The 3/31 FCC vote on eliminating JSAs and joint retrans negotiations is getting some local attention in Ft. Wayne, IN, where The Journal-Gazette notes could it alter a deal by Quincy Newspapers to acquire a Fort Wayne TV station and manage another.
Last month, Quincy Newspapers announced intentions to acquire WPTA, Fort Wayne’s ABC and CW affiliate, from Malara Broadcasting Group. The agreement was touted with SagamoreHill Broadcasting’s intent to buy WISE, the city’s NBC and MyTV affiliate, from Granite Broadcasting Corp. Under that arrangement, Quincy also was to manage WISE.
A week after Quincy announced its plans, the Justice Department told the commission that JSAs allow broadcasters to sidestep rules put in place to limit the number of stations they own in a market.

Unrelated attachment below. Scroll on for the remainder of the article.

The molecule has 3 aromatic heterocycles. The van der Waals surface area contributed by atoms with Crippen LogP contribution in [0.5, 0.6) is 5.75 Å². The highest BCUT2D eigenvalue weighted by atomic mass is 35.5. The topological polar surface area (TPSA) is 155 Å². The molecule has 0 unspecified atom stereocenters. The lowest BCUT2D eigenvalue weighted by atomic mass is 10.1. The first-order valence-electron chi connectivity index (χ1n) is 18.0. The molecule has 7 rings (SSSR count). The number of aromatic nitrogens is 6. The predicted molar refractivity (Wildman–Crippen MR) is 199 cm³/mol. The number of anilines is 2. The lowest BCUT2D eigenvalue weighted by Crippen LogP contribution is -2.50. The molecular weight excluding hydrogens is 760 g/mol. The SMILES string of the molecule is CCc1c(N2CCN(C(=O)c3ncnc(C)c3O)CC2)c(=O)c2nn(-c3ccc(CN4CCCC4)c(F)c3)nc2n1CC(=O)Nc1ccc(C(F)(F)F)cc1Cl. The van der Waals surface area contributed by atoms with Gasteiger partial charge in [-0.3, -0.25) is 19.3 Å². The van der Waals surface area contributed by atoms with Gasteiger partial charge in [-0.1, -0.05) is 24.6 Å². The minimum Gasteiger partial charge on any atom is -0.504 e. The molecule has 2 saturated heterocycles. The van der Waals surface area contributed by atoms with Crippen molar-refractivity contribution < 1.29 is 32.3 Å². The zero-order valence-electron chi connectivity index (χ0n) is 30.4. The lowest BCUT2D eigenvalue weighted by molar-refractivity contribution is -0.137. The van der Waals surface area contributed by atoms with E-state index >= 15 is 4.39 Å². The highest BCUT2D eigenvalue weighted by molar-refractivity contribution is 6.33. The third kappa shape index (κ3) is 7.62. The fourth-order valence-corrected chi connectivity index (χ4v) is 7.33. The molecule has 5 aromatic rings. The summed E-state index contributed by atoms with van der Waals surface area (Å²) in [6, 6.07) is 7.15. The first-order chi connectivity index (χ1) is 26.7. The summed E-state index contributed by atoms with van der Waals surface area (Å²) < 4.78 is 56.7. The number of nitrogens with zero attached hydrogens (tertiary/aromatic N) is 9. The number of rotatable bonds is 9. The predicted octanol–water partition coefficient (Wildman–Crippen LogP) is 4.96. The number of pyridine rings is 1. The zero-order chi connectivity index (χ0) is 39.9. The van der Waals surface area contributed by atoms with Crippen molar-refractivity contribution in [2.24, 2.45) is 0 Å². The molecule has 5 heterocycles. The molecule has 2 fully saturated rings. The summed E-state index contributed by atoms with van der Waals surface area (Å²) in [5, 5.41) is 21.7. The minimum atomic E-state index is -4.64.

Louis Wall, president and CEO of SagamoreHill, told the paper the FCC’s meeting has him nervous: “We are a government-regulated business, so when the Fed speaks, we have to listen. There is some concern about what will take place at the meeting. You would have to feel that way a little.”
Fort Wayne attorney Steve Shine, a member of the Federal Communications Bar Association, told the paper the government is trying to ensure fair play in the marketplace: “They want to put up some firewalls. I will say this, though, and that is that Quincy is a family-owned company. There hasn’t been a family-owned broadcaster in Fort Wayne since the 1970s.”
The advantage of family-owned stations is officials tend to have a better pulse on the community and are more responsive, Shine said.
Ralph Oakley is president and CEO of Quincy. He told the paper that speaking on the matter is speculative at best because the FCC could decide not to take action. The executive, however, did say he has a contingency plan: “We’ll make this happen and it will be within the guidelines of the FCC…We’re still looking forward to coming to Fort Wayne.”